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First Person with Nancy Rose, Pelham: Labor Day comes and goes, Elizabeth Warren stays

  • Nancy Rose
  • view of a black cat looking up

It started with the cat door. Flattened by illness in 2012, the daily get up, sit down, get up to let our cats out, then in, then out again, was wearing on me. Despite being mother and daughter, our cats avoided each other, but my slovenliness forged a bond between them. I sensed collaboration — She’s rested for 10 minutes. Time to get her up.

I proposed a cat door, on the sunny front of our west-facing garage. Our cats like to loll. My husband preferred the back, so as to not spoil the lines of the house (he actually said that).

“They hate the back of the garage,” I argued, but I lacked sufficient energy to plead my case.

My husband of 40 years would honor my request. Right?

The cat door arrived and sat in its unopened box for weeks. I went to the hospital for another spa treatment and returned home to find the cat-door installed … on the back of the garage. OK, not worth an argument. It looked good.

Our two girls didn’t like the cat door. Pushing the plastic flap against its magnet took effort.

Our girls don’t exert themselves. I got up, sat down, let them in, out, in again. The cat door grew cobwebs.

One October evening, when I refilled the dry cat-food bowl from the large bag in the garage, I noticed it was half-full. Weird, since it was a new bag. And, the flap was missing from the cat-door. Later that night, I ventured into the garage to empty trash and found two large raccoons and five babies scarfing cat food from the bag’s chew-holes. They sauntered through the cat-door and disappeared into the night. I moved the cat-food bag, much of its contents streaming onto the floor, to a metal container, then noticed birdseed had been scattered and the squirrels’ corncobs shucked.

Since our girls weren’t using the cat-door anyway, we decided to seal it. A weekend project, my husband said. He’d need a few days. Uh huh.

On Nov. 6, I returned from voting to find a skinny black cat warming herself in front of the freezer’s exhaust vent. She was young, emaciated and visibly pregnant (I was an OB nurse; I know pregnancy when I see it). I laid a blanket on the floor and left water and dry food.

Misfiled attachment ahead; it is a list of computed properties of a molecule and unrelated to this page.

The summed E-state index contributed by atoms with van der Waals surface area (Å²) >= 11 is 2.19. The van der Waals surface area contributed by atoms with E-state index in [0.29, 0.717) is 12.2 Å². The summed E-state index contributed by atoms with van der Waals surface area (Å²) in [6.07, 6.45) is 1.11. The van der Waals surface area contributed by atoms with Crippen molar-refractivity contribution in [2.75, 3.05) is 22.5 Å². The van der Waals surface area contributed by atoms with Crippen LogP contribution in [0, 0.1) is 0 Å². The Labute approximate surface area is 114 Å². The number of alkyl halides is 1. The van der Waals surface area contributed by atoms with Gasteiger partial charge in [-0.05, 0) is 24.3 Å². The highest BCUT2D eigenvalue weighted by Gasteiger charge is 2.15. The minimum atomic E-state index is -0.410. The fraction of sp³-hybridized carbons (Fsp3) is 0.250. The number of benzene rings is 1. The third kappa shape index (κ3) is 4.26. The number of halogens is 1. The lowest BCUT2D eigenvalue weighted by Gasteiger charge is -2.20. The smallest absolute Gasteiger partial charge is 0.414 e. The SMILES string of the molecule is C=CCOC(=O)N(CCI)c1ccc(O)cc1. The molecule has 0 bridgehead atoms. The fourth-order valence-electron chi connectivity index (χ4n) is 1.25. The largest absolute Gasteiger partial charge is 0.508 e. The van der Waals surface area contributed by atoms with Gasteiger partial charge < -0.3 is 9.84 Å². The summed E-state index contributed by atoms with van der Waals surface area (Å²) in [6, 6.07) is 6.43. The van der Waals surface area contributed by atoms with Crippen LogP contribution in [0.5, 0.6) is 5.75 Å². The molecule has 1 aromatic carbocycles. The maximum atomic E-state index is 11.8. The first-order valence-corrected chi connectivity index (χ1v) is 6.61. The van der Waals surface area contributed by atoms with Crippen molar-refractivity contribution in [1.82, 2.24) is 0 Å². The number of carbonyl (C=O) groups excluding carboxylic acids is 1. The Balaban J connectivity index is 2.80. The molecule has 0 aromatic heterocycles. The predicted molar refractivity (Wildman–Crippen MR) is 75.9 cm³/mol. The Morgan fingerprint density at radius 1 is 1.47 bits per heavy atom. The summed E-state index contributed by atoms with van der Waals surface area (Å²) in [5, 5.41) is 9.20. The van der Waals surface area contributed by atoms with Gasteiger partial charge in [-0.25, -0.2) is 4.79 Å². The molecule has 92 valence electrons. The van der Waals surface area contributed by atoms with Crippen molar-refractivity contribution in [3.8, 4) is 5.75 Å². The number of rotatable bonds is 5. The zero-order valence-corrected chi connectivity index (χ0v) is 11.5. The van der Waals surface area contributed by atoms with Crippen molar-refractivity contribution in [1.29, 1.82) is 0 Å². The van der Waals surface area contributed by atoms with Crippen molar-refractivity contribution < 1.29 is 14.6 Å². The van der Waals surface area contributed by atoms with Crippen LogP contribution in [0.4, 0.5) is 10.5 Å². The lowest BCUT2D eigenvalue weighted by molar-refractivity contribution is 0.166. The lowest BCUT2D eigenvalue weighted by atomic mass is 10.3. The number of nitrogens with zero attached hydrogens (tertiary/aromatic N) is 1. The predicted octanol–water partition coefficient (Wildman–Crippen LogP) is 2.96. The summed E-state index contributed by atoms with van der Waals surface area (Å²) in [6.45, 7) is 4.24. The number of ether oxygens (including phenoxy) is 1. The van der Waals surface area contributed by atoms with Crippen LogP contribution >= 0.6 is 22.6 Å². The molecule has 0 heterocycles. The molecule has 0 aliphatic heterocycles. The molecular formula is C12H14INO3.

After several days and no response from notices left in mailboxes (Is this your cat?), I lined a dog crate with blankets. This new cat had arrived on Election Day, so we began calling her Elizabeth Warren. She was settling in, but she was an interloper and our cats would have nothing to do with her. They stayed in, she stayed out. The cat door remained open. I left food and water. She grew huge. I Googled cat pregnancy, studied the signs of impending labor, and figured any minute now. I’d wake in the middle of the night to check on her.

By Christmas, Elizabeth Warren had passed what should have been her lying-in and she was still eating a ton. Or so I thought. While she slept in her now-heated crate-condo, wildlings visited nightly and helped themselves to her food. There were the regulars: two raccoon mothers and babies, three opossums and — I am not making this up — a young coyote, who didn’t interfere with, nor shy from, the other wildlings. Elizabeth Warren was blasé about her company. Talk about lions and lambs. We witnessed miracles that Christmas.

As I write this, Labor Day 2013 approaches and Elizabeth Warren still looks pregnant. She’s not, wasn’t, and in fact, had been spayed. OK, OK, evidently, I am not the OB nurse I thought I was. Our other cats have accepted her. The three of them sleep on our bed and the cat-door is closed at night.

The wildlings still visit, ever hopeful that our soup kitchen is serving. They eat our blueberries and strawberries, and pig out in our vegetable garden. A few nights ago, I sat on the patio playing Clue with two of our daughters, when a raccoon emerged from beneath the Solomon’s seal and stared at me. I expected her to tap her wristwatch, reminding me, It’s 8:30. Where’s dinner? She studied me for a while and, I admit, I felt guilty for not dashing into the house for some Cheerios. I didn’t, and she left, but she looked back at me from the edge of the garden, hoping, I imagine, that my OB-nurse-brain would click on.

Nancy Rose lives in Pelham, with her husband, Chuck Weeber.

First Person welcomes submissions from readers. Email essays of no more than 800 words to Suzanne Wilson at swilson@gazettenet.com.

Legacy Comments1

I just loved this article. Really beautifully written. I wanted to save it to show it to a couple of friends, but somehow, I misplaced it. I'm so glad I found it online.

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